Jeopardy’s End: A Goodbye From Alex Trebek 

After a 36 year long career, Trebek’s final words are but a simple farewell.

It was one of those big box TVs — a wooden Sony Trinitron, with the solid oak finish, and the dusty undercarriage that grandma never bothered sweeping with her walis — that we’d been watching on. The year was 1991. On the tube, in white, are the opening titles for Jeopardy.  Where an older man with a friendly mustache, not unlike my own father’s, stood in front of a camera and quizzed contestants about different pieces of trivia asking them to answer in the form of a question. My parents, like the parents of most millennials now in their 30’s, had just arrived home after a two-hour commute to the city. Dinner was finished. Everyone was exhausted. And together, if but only for 30 minutes until bathtime and then bedtime, we are a family. Gathered to watch Trebeck ask questions to strangers on TV… 

I didn’t understand what was going on at the time. I was three. But I did know that my family really liked this show. My parents thought that by watching it, my older sister and I would somehow become smarter. When I was older I realized I was not the only one to experience this. I’d actually learned about several families who had similar experiences. In school, teachers began quizzing us in the game show’s point-based format; with quiz-based games on biology, history, or really anything educational that they deemed test-worthy. A semi-lame way to make education fun thanks to that dusty old man with the glasses on TV and his enthusiasm for trivia.

Trebek wasn’t as kind as a Mr. Rodgers. Nor was he as charismatic as a Bob Barker. Nevertheless, he was something consistent throughout my entire 32 years of living. A person who’d I’d accidentally learn from via his show over the years and sort of grown-up watching unintentionally into my adulthood. Because Jeopardy was on when we were uncertain about our future post 9/11 and the subsequent wars that followed. It was there during the internet boom of the 2000s. It was there to feature some of the first in state of the art artificial intelligence — IBM Watson — and of course, had their tournaments of champions. Ken Jennings and James Holzhauer.

Jeopardy was a show I found myself suddenly getting better at through the years. I was able to self-measure myself getting semi-smarter over time, the more questions I could answer as I’d grown older. It was the show I’d put on when visiting a loved one in the hospital. A show that I watched with my patients at the mental health clinic I had worked at for seven years, a routine which unsurprisingly, I had discovered many of they had grown up with as well. Jeopardy was like sports for nerds with intellectual interests. It was one of the few things I could easily bond with my dad.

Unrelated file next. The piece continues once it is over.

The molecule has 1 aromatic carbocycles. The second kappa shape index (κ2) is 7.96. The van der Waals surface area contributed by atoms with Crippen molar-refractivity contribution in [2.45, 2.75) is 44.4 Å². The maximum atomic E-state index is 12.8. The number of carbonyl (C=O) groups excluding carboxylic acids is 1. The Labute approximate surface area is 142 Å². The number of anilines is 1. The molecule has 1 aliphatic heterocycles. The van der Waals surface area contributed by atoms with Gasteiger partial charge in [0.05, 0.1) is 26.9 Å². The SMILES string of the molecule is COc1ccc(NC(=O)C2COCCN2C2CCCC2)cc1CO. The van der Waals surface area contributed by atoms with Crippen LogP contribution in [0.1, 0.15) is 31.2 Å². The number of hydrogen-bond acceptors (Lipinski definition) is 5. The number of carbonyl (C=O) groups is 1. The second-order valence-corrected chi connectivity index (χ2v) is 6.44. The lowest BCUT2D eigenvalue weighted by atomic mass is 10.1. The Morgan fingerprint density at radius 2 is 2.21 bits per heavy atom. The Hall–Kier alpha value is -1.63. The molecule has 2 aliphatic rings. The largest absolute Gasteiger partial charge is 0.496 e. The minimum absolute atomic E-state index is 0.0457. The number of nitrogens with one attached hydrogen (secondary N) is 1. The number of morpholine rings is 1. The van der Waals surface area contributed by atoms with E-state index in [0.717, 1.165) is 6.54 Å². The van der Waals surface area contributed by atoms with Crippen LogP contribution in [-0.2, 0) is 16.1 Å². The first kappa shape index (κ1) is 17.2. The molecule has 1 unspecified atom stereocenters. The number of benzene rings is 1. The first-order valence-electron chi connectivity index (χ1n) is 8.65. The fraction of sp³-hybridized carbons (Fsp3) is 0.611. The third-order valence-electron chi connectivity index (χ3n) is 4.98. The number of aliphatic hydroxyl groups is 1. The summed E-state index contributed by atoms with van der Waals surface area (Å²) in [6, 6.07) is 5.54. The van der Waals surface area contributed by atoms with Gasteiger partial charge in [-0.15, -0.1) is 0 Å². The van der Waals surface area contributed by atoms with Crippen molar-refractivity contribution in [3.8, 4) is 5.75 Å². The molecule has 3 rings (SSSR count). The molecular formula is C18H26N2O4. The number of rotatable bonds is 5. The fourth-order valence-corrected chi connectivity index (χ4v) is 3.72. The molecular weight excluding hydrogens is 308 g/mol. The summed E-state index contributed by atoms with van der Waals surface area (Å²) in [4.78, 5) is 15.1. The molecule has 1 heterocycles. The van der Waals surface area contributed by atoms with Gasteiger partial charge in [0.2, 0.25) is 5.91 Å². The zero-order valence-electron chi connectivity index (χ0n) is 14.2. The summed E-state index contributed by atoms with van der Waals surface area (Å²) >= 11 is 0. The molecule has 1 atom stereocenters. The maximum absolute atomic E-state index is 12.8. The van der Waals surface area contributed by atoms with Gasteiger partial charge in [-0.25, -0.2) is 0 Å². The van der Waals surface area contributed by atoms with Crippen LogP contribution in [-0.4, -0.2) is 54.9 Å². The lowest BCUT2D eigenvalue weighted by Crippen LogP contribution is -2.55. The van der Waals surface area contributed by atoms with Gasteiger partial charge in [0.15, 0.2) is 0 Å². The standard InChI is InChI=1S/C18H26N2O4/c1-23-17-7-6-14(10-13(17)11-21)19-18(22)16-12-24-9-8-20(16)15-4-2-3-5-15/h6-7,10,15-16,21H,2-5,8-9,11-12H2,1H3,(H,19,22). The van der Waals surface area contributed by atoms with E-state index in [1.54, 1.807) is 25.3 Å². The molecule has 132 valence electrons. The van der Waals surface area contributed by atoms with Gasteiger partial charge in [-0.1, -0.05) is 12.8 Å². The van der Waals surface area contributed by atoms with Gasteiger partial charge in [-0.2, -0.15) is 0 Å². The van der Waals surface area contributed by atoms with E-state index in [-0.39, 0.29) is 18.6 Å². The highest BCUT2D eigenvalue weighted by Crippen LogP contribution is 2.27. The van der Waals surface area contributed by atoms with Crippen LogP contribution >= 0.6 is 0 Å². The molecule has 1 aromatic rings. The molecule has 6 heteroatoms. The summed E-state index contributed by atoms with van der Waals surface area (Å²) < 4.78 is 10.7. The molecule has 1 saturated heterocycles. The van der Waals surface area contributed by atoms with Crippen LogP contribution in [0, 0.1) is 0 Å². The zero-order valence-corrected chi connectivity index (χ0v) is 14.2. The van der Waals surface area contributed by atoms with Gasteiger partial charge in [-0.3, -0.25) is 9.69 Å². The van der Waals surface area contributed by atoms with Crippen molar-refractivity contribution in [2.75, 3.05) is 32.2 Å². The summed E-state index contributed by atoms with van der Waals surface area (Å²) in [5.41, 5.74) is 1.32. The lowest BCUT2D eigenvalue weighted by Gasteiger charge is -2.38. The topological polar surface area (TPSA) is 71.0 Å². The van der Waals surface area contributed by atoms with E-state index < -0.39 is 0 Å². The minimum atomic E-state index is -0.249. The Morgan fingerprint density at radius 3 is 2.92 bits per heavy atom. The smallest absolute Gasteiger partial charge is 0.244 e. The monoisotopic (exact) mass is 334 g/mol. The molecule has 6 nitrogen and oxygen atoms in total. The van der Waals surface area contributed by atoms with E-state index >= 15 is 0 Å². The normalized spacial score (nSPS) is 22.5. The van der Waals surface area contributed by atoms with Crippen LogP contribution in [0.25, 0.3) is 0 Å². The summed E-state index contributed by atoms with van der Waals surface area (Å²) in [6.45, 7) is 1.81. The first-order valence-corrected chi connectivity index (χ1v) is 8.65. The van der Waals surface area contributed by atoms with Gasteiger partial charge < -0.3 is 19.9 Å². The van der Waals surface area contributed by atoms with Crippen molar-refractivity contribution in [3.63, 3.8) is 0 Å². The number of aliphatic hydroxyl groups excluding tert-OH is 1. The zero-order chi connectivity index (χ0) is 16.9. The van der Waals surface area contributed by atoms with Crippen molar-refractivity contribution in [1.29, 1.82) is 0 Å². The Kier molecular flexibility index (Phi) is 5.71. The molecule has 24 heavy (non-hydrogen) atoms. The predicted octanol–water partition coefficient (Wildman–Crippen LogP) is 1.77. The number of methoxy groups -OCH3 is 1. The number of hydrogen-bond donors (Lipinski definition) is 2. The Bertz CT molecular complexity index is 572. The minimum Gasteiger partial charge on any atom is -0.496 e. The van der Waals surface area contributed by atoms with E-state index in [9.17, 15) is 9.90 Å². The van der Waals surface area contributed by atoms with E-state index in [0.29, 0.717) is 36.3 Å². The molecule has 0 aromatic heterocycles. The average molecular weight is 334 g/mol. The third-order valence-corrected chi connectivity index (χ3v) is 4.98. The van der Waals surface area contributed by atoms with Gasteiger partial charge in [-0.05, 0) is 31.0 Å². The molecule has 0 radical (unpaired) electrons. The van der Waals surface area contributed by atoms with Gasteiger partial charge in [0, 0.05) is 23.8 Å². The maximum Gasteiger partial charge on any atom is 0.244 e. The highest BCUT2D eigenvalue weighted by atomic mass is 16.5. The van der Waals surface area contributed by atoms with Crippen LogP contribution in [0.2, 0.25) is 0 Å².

Alex Trebek and Jeopardy have a special place in my heart as it does for many Americans. It is now 9 pm. I have just watched the final episode of Jeopardy. Watched the final statement last Monday of Alex delivering a message of kindness during Thanksgiving and the pandemic; unaware that at age 80, he would pass from Stage 4 pancreatic cancer — something he’d been battling for over a year — just ten days later. 

Today, we saw his final show air. A bittersweet farewell to a man who valued people, family, and intelligence. I saddened by this loss. Not just of a brilliant man who’d always been there throughout my 30+ years of living, but also one of the last anchors of the life I’d known before. At a time where tumultuous uncertainty is rampant just about everywhere, and a little routine like my regular daily television quiz TV show — was nice.

Alex’s final tribute is a highlight of his career. A person who loved what he did and got to spend many years relishing in that passion. Never acknowledging the last times were here. He couldn’t. Trebek was too caught up in the fun of the moment. Never questioning that not only would he beat this thing, but he’d continue on forever-and-ever. 

Thank you, Alex Trebek, for years of entertainment. For being an anchor during the worst and most uncertain times. We will miss you tremendously. 

 

Christian Angeleshttp://www.xnangeles.com
Christian Angeles is a screenwriter who likes sharing stories and getting to meet people. He also listens to words on the page via audible and tries to write in ways that make people feel things. All on a laptop. Sometimes from an app on his phone.

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